It is now recognised that the illegal wildlife trade is not only an environmental issue, but it is one of the biggest transnational criminal activities on the planet. The money involved in the illegal wildlife trade of endangered species alone is estimated to be around USD $7-23 billion dollars a year, with its transnational nature putting it in the same league as the illegal drugs and weapons trade and human trafficking. However, in contrast to efforts to combat those human focused criminal activities it is often left to organisations and agencies outside what would be considered the traditional criminal investigative system to provide intelligence and forensic evidence to bring about enforcement actions and prosecution outcomes.
In human forensics, two types of DNA analysis are generally carried out, DNA fingerprinting if a good quality samples are available, or mitochondrial DNA (mtDNA) analyses if samples are degraded, (e.g. cold cases or disaster victim identification). In order to standardise the forensic data generated in labs around the world so anyone in the field can interpret the data, there are standard genomes that are used as references. For example, when a mtDNA analysis is carried out, the specific mtDNA genome that all other human mitochondrial DNA profiles are compared to is called the revised Cambridge Reference Sequence (rCRS).
Of course humans are just one species, Homo sapiens, and there are forensic labs and scientists all over the world developing, validating and carrying out analyses every day ensuring reliable comparable forensic data collection. In contrast however, a multitude of species; from plants and fungi to all sorts of animals can be encountered in forensic case work involving the illegal wildlife trade. Unfortunately, we often do not have suitable genetic information for many illegally traded species. This can be a major obstacle for wildlife forensic labs around the world, in particular those that have limited resources or equipment, meaning they may not be able to generate forensic evidence to a suitable standard when its needed most. Not being able to provide this information can hamper proper criminal investigations.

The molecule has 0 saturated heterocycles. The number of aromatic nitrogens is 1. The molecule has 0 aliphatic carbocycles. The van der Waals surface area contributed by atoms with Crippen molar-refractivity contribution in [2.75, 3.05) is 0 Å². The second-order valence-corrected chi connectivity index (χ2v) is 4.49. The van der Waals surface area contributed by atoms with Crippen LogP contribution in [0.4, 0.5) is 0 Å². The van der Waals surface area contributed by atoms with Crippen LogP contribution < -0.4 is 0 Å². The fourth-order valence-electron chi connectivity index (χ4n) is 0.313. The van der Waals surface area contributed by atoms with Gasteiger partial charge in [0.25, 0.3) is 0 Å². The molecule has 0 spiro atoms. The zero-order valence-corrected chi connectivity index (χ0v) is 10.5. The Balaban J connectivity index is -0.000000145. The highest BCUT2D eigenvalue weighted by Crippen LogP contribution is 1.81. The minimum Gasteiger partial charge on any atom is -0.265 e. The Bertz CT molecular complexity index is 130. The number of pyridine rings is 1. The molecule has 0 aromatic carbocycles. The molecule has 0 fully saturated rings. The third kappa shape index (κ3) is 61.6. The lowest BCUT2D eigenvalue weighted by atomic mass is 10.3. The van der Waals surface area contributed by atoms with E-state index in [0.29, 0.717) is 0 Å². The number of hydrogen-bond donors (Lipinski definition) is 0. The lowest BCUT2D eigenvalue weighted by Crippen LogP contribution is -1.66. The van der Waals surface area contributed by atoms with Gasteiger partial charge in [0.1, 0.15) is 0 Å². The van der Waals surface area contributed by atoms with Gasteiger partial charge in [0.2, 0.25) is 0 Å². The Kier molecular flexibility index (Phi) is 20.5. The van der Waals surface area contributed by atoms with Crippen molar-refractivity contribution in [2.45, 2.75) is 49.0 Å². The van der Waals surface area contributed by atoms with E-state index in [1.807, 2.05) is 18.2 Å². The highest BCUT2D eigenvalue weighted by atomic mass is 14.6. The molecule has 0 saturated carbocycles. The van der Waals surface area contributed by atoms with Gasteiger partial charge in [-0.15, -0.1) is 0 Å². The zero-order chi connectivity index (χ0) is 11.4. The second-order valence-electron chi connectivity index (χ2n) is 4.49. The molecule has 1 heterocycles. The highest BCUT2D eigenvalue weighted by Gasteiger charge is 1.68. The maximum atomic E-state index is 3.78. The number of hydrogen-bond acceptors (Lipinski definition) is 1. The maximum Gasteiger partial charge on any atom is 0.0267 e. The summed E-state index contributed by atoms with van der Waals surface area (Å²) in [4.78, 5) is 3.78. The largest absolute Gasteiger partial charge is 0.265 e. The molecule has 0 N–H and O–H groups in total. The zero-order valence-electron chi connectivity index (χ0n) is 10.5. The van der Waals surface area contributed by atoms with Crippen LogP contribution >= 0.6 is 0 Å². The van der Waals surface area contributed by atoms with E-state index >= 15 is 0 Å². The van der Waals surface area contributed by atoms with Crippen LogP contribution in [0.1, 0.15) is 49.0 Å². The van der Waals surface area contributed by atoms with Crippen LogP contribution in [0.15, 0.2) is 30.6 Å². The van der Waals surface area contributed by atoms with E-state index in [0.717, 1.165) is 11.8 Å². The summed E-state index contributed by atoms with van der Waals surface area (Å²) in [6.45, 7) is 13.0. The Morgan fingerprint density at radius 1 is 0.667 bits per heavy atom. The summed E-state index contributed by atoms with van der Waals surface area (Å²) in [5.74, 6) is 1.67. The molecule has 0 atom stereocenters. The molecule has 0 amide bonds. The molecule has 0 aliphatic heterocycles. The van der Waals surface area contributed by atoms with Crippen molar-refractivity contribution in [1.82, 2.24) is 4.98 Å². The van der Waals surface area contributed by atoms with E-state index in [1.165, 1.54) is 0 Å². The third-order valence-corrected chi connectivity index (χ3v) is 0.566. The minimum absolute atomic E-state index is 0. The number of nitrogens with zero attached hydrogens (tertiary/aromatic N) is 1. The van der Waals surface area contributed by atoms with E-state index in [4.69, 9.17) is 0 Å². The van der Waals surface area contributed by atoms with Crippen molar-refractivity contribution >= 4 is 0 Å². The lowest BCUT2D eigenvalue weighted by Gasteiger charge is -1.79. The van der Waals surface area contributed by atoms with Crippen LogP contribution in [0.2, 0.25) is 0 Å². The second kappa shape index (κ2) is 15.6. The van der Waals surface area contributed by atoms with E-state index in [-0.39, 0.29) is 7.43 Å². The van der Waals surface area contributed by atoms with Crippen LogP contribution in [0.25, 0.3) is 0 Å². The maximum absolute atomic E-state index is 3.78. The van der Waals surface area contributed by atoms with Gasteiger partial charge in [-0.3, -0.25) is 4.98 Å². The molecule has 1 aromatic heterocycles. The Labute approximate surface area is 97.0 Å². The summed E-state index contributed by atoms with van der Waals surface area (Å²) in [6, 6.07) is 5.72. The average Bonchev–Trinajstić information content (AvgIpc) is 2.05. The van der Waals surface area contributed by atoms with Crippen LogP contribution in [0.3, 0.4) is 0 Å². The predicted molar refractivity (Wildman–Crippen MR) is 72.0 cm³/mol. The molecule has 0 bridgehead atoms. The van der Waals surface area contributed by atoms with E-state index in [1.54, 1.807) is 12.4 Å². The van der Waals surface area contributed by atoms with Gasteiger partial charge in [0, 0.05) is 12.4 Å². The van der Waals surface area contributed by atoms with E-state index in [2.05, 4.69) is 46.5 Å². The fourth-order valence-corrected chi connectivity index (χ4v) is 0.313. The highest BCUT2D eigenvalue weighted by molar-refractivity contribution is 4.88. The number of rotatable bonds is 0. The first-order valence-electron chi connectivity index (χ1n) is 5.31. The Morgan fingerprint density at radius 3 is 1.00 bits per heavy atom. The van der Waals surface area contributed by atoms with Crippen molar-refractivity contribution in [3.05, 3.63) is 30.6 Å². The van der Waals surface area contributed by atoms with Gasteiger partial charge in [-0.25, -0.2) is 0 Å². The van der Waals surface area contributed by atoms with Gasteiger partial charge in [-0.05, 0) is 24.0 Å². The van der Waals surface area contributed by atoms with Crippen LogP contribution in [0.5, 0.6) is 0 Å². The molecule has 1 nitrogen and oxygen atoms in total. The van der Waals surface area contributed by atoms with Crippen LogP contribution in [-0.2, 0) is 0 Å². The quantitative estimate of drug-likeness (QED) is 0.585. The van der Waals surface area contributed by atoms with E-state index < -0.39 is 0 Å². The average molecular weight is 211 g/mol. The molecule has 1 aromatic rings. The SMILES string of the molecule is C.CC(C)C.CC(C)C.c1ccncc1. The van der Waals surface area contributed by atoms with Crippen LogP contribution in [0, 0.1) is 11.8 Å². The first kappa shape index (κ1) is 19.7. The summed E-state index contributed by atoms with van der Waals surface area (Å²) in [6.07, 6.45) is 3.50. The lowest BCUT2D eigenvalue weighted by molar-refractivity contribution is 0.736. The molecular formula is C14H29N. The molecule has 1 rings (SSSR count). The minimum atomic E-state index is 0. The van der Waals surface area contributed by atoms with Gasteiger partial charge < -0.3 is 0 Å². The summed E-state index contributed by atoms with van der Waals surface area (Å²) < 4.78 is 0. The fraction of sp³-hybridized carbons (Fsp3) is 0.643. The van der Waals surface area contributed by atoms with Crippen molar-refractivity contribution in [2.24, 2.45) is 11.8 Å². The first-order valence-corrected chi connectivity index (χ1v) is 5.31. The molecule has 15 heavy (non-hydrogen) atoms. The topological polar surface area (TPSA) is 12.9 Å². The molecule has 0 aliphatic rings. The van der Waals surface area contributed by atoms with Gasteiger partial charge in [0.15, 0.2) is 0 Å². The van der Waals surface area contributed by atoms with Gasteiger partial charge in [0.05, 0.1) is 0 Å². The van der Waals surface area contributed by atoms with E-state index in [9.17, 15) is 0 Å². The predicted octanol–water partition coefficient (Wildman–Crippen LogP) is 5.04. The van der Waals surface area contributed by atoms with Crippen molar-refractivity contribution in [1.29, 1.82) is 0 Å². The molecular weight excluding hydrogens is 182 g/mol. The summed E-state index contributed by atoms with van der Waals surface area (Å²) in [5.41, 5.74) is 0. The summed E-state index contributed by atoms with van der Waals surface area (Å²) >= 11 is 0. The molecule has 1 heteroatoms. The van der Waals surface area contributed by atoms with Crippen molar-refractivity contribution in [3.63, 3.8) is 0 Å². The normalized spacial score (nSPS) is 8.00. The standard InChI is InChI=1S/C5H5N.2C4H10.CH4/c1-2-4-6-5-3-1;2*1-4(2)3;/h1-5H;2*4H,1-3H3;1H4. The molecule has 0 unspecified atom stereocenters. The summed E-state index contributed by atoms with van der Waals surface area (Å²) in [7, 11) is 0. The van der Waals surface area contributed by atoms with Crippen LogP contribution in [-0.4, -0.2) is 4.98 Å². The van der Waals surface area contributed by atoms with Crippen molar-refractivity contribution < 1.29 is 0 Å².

Here in Australia, none of the police forensic laboratories work on wildlife cases. These are handled by our lab, the Australian Centre for Wildlife Genomics (ACWG), based at the Australian Museum and the first ISO accredited wildlife forensics laboratory in the country. We carry out casework at the request of a range of state and federal agencies tasked with enforcing native and endangered species legislation, bio-security legislation and fisheries legislation. Accreditation means that we carry out our case work at a comparable level of quality control and quality assurance as human forensic laboratories, that are perhaps more familiar to readers. Because of the importance of high quality forensic analysis and the high value nature of this transnational crime we advocate that this should be the standard across the wildlife forensic community.
Our recently published work promotes this standard by outlining the development a ‘forensic quality DNA reference database’ for use in wildlife forensic identifications. As part of this international collaboration, the ACWG is teaming up with Non-Government Organisations TRACE the Wildlife Forensic Network and TRAFFIC The Wildlife Trade Monitoring Network, as well as forensic laboratories in Scotland (Science and Advice for Scottish Agriculture), Malaysia (Department of Wildlife and National Parks), South Africa (The National Zoological Gardens of South Africa) and colleagues from the University of Oklahoma and Flinders University, to develop a database of genetic reference sequences to be used in our casework, comparable to the rCRS used in human victim crimes.
We will develop a database named “ForCyt” (one for the genetics nerds!) of mitochondrial DNA genomes from tissue samples taken from expertly identified reference specimens (from zoos or museum collections), that will be stored with the highest quality controls and assurance in place. We will begin by generating data from high profile illegally traded species; species that are highly endangered, frequently traded and often the focus of forensic investigations (elephants, tigers, rhinos, pangolins etc). This database will be available to all wildlife forensic laboratories around the world, and will be the foundation to promote standardisation, professionalism and quality assurance across the wildlife forensics community.
Greta Frankham, AMRI Postdoctoral Fellow
Rebecca Johnson, Director, Australian Museum Research Institute